Stanton-EastBanc Asks DC Court of Appeals to Ignore Hine Lease Provisions
Opponents Fault DMPED for Failure to Release Hine Documents
by Larry Janezich
Attorneys for Stanton-EastBanc have asked the DC Court of Appeals to disallow the submission the Hine development land lease as evidence which reveals that DC taxpayers will pay for almost $2 million in benefits and amenities that the Zoning Commission credited to the developer when they approved the Hine PUD process. In a October 10, 2013 letter to the court, Greenstein Delorme & Luchs, attorneys for SEB, argued that the rule allowing submission of evidence at this stage only pertains to the decision of courts and that plaintiffs had the document in question prior to the court hearing.
Oliver Hall, attorney for the Hine Coalition appealing the Zoning Commission decision, responded on October 15, asserting the propriety of submitting the additional evidence, citing that it had been introduced orally at the hearing, and while it was always available to the developers, became available to petitioners only by filing a FOIA request.
Significantly, Hall’s letter states, “Stanton-EastBanc withheld this information, and permitted the Zoning Commission to make findings that are materially misleading, if not false, because it lacked the very information that Stanton-EastBanc withheld.”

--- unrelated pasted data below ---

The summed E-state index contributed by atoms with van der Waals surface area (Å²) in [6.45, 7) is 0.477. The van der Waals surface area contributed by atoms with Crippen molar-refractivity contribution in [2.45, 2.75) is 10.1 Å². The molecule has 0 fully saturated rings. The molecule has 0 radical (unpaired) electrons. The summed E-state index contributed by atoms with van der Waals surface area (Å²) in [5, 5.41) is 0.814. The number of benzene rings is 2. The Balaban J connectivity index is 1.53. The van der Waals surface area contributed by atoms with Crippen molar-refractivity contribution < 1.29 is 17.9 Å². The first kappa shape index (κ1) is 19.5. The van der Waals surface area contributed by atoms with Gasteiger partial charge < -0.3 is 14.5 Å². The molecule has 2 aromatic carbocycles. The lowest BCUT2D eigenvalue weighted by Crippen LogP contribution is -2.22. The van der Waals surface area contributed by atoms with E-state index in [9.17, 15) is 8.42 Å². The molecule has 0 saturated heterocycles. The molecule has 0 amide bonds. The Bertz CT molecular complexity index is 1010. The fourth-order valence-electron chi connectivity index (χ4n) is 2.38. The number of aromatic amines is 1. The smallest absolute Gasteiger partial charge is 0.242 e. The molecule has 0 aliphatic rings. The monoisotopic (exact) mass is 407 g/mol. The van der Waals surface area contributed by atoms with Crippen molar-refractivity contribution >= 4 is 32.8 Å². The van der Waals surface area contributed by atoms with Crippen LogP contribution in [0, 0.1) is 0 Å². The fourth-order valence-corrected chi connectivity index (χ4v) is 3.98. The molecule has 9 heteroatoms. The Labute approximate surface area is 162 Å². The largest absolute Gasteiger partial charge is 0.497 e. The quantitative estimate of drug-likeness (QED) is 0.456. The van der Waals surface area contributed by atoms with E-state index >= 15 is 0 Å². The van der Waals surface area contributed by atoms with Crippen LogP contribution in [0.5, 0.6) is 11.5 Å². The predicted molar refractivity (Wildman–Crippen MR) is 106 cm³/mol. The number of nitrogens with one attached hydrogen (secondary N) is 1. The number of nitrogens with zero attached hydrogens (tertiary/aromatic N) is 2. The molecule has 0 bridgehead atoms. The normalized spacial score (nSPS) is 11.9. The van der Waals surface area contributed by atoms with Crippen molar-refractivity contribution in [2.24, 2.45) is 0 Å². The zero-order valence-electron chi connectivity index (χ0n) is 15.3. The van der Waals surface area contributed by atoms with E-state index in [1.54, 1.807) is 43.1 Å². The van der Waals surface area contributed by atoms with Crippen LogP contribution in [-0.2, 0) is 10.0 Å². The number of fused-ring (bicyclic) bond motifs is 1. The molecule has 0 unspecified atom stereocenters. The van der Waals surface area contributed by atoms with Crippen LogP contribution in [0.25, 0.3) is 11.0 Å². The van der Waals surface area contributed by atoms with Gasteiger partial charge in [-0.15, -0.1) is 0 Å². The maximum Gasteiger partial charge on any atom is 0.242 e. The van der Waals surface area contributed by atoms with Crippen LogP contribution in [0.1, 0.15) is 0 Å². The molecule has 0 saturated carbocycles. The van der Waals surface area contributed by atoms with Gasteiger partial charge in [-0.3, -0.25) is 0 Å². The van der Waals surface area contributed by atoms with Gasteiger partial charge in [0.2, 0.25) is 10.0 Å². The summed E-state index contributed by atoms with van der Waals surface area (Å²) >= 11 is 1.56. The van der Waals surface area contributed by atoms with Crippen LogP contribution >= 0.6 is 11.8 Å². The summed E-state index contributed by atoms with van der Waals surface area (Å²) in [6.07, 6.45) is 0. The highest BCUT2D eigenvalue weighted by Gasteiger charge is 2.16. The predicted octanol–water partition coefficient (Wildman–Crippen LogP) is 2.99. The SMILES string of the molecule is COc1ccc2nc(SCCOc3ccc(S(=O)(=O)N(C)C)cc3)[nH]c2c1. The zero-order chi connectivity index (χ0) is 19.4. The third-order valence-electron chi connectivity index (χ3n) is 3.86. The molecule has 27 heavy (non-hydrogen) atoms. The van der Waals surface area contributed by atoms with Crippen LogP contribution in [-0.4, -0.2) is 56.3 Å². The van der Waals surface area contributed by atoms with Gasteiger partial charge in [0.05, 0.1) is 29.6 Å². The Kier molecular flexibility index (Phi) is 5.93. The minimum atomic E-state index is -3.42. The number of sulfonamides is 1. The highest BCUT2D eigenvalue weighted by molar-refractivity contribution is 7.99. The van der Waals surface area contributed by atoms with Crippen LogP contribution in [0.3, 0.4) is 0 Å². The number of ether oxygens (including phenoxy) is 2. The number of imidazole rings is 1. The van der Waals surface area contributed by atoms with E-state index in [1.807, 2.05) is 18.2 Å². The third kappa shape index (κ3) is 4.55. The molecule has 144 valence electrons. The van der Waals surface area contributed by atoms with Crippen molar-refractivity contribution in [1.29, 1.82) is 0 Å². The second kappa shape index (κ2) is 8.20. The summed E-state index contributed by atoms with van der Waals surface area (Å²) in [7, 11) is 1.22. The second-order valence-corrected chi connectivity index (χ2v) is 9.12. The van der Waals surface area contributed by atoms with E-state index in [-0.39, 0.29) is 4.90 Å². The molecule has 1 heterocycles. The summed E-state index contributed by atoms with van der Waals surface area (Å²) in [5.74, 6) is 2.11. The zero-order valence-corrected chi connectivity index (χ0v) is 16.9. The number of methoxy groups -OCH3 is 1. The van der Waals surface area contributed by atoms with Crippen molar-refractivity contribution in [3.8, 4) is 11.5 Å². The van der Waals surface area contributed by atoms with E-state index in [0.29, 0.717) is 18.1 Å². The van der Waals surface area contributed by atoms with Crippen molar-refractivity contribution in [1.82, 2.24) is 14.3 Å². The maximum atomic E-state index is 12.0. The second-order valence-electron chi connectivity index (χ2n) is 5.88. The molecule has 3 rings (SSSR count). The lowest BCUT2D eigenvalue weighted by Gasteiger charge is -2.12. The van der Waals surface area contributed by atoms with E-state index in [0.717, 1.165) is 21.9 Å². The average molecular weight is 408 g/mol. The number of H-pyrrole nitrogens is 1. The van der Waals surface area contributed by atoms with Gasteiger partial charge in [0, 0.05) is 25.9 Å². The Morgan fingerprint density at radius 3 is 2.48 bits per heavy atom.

Separately, Hall said, “The lease was discussed extensively during the Court hearing on September 26, 2013. SEB now hopes to suppress this evidence that it misled the public and misled the Zoning Commission about key terms of this deal.” Capitol Hill Corner recently reported the filings related to DMPED’s failure to make the Hine development documents available here: http://bit.ly/19IqahR
Concern over transparency in the development process has been voiced elsewhere. On September 24, at an economic development roundtable which included a discussion of the Hine development held by Councilmember Muriel Bowser, she pledged her assistance in making the Hine documents public. Bowser registered a note of resignation about the deal when she said, “Maybe we didn’t get a good deal (on Hine) but we can’t unwind it,” but she also noted that “stepping up the standard of proactive release of documents” would be in the public interest, and offered her assistance to Mary Fraker, who testified on behalf of the Hine coalition, to expedite that process.